LORENZO? SONNY? Palminteri plays both, and he owns the material, even if some of it is melodramatic.
For those still jonesing for The Sopranos, Chazz Palminteri's A Bronx Tale (at the Colonial Theatre; closed) may provide a somewhat sanitized fix. The Oscar-nominated character actor first performed his folksy if bullet-ridden memoir of a 1960s childhood in the New York borough of the title in a tiny theater in Los Angeles in 1989. It moved from there to Off Broadway, where Robert De Niro caught it and bought it for the 1993 film, in which he made his directorial debut while sharing the screen with Palminteri.
Legend has it that Palminteri, with just a couple hundred bucks to his name, turned down a cool million for the film rights until De Niro came along and agreed to cast the author/performer — who plays some 18 roles in the one-man show — as elegant neighborhood crime boss Sonny, who took the young Calogero Palminteri under his wing when the youngster elected not to rat him out for a murder. Revisiting the play, which was revived on Broadway in 2007 and is now on national tour, you can understand why Palminteri held out to play Sonny. He claims in interviews that the hero of A Bronx Tale is his upstanding bus-driver dad, Lorenzo (played by De Niro in the film). But it's Sonny who sprays gunfire from under a quaint street lamp where he lurks like a non-terpsichorean Gene Kelly, dispenses advice from arch-capo "Nick" Machiavelli, and rides herd over a colorful crew of hoods with names like Eddie Mush and JoJo the Whale. Lorenzo, on the other hand, is boring. So, too, coming on the coattails of Martin Scorsese and in the wake of The Sopranos, is some of A Bronx Tale, a 90-minute memory-lane tour that ambles down a familiar pavement of life lessons and mob clichés before bursting into melodrama and sniffles in the final half-hour.
This is not to say that Palminteri does not own the material — and we're not just talking copyright. Playing himself at ages nine and 17 as well as Sonny, Lorenzo, the wise guys in the bar, the teen guys on the corner, even a singing restaurateur dubbed Rudy Ice, the actor dabs at his Dickensian canvas with surprising delicacy for a large man going for larger-than-life effects. His tapering hands — gesturing with thumb, pinkie, and forefinger for Sonny, balletically tracing the trajectory of a gob of spit, shaking up imaginary dice or car keys, or standing in like fist Muppets for a roomful of preening goombahs — do particularly refined work, leaving the broader stuff for the performer's brooding, mobile face and cranked-up propeller arms.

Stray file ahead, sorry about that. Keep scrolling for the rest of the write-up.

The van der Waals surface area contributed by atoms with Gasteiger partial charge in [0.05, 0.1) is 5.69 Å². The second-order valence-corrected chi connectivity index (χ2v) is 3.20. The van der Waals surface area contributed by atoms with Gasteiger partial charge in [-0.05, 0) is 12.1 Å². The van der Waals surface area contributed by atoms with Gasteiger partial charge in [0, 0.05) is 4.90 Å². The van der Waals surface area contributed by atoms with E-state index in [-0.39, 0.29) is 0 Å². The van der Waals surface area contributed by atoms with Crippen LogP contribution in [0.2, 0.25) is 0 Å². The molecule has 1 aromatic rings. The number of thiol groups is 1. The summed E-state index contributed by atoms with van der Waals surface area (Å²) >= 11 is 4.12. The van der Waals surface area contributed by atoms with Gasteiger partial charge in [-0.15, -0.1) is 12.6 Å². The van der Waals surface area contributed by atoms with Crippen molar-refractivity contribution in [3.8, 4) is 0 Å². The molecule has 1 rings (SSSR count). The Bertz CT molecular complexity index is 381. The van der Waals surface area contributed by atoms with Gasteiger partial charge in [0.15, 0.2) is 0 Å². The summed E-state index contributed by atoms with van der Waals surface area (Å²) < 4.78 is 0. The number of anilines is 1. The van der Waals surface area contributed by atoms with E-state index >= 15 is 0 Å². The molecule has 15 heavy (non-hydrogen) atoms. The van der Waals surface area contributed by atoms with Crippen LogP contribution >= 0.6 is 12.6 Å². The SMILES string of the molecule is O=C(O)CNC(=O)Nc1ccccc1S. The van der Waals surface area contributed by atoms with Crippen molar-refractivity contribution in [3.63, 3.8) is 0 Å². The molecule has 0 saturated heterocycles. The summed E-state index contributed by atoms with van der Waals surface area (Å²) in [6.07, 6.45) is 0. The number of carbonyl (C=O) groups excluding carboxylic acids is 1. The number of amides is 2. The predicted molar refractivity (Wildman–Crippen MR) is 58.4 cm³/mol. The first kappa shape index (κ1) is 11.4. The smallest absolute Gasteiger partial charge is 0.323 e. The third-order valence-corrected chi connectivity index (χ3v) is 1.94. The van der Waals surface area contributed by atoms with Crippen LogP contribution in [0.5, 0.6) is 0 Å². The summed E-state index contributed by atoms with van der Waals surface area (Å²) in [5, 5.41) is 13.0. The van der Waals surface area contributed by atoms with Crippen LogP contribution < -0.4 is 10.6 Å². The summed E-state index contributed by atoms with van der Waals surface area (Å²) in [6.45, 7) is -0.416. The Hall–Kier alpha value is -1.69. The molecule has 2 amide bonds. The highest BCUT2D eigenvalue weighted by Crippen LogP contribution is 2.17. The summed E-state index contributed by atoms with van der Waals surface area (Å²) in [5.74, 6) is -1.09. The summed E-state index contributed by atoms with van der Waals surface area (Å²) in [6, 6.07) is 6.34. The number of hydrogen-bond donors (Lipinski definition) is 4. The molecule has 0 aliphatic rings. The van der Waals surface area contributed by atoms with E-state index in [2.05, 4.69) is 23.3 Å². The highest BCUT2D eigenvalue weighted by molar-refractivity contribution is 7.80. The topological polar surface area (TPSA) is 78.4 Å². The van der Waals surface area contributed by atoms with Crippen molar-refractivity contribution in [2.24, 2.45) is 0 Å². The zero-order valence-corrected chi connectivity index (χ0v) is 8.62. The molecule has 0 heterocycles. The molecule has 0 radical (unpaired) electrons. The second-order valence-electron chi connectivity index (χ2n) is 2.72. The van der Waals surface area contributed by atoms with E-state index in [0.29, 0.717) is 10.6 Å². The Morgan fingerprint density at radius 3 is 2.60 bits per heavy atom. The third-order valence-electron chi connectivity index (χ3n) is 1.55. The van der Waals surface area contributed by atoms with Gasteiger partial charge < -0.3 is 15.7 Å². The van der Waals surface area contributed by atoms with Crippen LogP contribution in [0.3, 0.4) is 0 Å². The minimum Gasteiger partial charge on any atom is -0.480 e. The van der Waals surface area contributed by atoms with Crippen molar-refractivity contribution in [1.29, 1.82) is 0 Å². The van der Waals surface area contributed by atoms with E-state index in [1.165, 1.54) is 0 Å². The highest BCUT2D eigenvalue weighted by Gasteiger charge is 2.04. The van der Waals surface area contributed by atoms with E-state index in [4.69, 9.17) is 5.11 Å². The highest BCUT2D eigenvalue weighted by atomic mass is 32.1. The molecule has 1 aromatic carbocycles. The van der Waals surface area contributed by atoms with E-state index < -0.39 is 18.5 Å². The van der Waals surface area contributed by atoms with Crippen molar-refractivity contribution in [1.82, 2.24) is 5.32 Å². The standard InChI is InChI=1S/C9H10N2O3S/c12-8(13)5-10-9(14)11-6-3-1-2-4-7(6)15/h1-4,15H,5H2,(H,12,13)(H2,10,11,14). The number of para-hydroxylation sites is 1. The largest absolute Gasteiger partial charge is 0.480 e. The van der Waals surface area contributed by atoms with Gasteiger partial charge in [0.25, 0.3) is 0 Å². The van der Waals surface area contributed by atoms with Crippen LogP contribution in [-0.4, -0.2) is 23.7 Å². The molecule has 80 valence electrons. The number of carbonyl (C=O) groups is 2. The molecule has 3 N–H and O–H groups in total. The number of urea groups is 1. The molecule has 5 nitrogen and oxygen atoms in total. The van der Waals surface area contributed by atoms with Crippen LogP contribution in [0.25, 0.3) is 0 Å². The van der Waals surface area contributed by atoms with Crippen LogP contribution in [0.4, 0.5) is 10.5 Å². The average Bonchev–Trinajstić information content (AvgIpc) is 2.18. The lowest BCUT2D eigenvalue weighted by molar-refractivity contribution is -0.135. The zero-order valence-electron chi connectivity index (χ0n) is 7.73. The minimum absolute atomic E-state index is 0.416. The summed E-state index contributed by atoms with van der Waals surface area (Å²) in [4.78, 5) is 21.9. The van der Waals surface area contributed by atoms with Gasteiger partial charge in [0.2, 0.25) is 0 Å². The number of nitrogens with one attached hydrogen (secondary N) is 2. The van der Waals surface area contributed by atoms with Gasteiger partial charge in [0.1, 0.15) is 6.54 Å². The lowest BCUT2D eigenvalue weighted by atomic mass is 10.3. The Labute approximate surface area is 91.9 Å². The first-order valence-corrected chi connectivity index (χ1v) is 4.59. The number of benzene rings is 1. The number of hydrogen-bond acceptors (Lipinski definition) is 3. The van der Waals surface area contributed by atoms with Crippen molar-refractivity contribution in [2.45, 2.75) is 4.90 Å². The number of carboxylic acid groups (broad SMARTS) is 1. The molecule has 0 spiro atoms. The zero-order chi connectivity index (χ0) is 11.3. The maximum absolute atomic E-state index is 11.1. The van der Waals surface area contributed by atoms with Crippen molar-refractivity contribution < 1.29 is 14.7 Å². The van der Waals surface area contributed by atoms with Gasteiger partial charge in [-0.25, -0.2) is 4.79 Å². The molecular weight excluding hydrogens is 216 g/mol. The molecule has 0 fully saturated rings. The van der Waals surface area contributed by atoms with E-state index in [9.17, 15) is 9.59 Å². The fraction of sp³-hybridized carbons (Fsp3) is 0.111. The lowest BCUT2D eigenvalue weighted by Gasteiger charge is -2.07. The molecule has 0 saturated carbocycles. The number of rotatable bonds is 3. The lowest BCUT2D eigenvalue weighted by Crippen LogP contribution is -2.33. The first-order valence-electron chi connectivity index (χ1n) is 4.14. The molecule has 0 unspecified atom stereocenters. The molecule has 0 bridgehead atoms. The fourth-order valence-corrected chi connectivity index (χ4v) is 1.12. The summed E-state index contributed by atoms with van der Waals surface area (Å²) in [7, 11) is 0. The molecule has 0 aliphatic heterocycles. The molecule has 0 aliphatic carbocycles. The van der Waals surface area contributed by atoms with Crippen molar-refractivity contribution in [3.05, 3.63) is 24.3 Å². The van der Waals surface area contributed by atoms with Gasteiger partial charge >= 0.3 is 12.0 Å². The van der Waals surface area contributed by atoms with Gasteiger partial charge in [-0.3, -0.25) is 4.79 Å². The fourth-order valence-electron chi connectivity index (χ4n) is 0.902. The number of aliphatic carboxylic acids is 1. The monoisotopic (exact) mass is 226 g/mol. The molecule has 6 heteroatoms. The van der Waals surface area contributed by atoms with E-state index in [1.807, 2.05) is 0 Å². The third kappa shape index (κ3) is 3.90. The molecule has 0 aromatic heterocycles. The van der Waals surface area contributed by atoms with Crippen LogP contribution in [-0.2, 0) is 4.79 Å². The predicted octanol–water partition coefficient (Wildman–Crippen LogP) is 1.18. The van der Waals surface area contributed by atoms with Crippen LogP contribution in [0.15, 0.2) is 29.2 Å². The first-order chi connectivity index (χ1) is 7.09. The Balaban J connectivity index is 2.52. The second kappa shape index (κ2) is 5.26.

But neither comic chops nor wry authority can make up for the predictability, sentimentality, and basic imbalance of the material. A Bronx Tale wants to laud Lorenzo, with his credo that the working man is a hero and that the worst thing in life is wasted talent, but it limns a quirkier, more complex character in Sonny, whose solicitude — which extends to leaving roughed-up enemies on the cold pavement to help alleviate their swelling — flies in the face of his tough-guy mantra that "nobody cares."
Introduced at a formative age to a neighborhood heaped with mob morality, red sauce, and racial tension, Palminteri obviously did care. In A Bronx Tale he created a valentine to his two dads that's lopsided and a little dusty but nonetheless sweet in its trite truisms. And you sure can't complain about the delivery.